University of Washington School of Public Health
Close Up June 2013: Fred Rivara
Fred Rivara and Arthur Kellermann conducted groundbreaking gun violence research in the 1980s and '90s. They found, among other things, that keeping guns in the house raised the risk of homicide and suicide among family members and friends. How did Congress respond? By essentially banning further studies into gun violence.
Describe your role in the debate over guns.
Unfortunately, the debate gets distorted by falsehoods. As a scientist and a physician, what I can contribute is information the public and policymakers can use to better make decisions about gun violence.
What did this research find?
During the '80s and '90s, we tried to answer the question: Does having a gun increase or decrease the risk of violent death? We compared Seattle and Vancouver, B.C., two similar cities with different approaches to guns.
Facts on gun violence in the US (2010):
- Suicides: 38,364.
Of those, 19,392 were due to guns.
- Homicides: 16,671.
Of those, 11,422 were due to guns.
The homicide rate is substantially higher in Seattle and that difference is really due to the availability of firearms. We also studied homes in Seattle and Memphis, TN, in a classic case-control study. We found that having a gun in the home markedly increased the risk of homicide or suicide. For young individuals, the risk of suicide increased about tenfold. What gets lost in a lot of the debate is that there are actually more gun deaths from suicide than homicide.
These were landmark studies in the New England Journal of Medicine roughly two decades ago. What happened after they were published?
There was a restriction on gun funding. It was pretty shocking. Ten senators wrote a letter to the Secretary of Health and Human Services saying using federal dollars to lobby for gun control was unacceptable. We never did any lobbying. What they were really saying is that they didn't want to see this type of research being conducted. They threatened to defund the whole injury program at the CDC. They didn't end up doing that, but they reduced the CDC's budget by the same amount that was being spent on this gun research. The message was clear, and resulted in the CDC stopping any further funding for such research.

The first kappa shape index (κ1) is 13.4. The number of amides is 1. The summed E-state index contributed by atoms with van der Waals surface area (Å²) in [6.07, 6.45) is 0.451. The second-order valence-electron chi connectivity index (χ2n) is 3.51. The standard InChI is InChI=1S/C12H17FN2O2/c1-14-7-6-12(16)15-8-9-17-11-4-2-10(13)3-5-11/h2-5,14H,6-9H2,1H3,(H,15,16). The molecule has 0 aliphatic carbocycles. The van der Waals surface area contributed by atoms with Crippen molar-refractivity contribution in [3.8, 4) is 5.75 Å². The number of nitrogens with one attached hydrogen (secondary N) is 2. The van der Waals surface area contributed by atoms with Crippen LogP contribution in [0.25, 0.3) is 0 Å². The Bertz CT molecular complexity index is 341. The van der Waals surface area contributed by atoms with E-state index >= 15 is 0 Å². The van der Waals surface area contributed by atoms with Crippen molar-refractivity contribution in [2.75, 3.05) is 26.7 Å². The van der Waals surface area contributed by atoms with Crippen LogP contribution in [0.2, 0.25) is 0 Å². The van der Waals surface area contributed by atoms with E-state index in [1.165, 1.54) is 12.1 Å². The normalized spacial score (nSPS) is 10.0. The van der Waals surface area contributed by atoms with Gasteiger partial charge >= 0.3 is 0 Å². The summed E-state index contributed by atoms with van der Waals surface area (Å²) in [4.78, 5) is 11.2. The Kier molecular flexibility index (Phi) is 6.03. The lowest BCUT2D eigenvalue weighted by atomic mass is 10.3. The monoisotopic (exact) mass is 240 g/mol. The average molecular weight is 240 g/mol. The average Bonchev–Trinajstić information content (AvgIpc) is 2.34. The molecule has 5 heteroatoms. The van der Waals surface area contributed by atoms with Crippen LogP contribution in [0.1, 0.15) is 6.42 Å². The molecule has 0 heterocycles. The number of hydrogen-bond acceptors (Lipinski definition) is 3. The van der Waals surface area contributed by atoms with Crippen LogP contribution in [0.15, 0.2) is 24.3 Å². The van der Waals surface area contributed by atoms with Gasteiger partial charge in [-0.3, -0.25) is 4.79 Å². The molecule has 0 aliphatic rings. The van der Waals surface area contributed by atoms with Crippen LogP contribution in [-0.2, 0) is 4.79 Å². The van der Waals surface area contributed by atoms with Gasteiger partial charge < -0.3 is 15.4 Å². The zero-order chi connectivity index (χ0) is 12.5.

Were you disappointed with the Senate's recent failure to expand background checks?
I think all of us thought that Newtown was qualitatively different from other shootings and that it was a game changer. I think it has been to a great degree among the public, although not for elected officials in Washington and many states. The President pointed out that 90 percent of people want more stringent controls.
Fred and J'May Rivara
What can be done to influence legislators?
As public health practitioners, we can advocate for and collect more appropriate data to get a better understanding of the gun violence problem. Outside of getting rid of guns, which no one is advocating, what measures might be able to prevent violent deaths? A lot of variations on background checks have been proposed, as well as other measures. We don't have really great data on what the effect of many of those changes would be.
What are some other options?
The data suggests that storing guns safely with lock boxes or cable locks can dramatically decrease the risk of misuse of guns in the home. Can we create community campaigns to get that to be the routine for the public? What about smart technology for guns, where guns are more personalized and can detect your fingerprints?
Sounds like a James Bond device.
But those things are possible. I think there is a real role for research to help address a lot of questions people have raised in the gun control debate the last few months. And it's why I think it's so important for Congress to provide some funding for the CDC to answer these questions.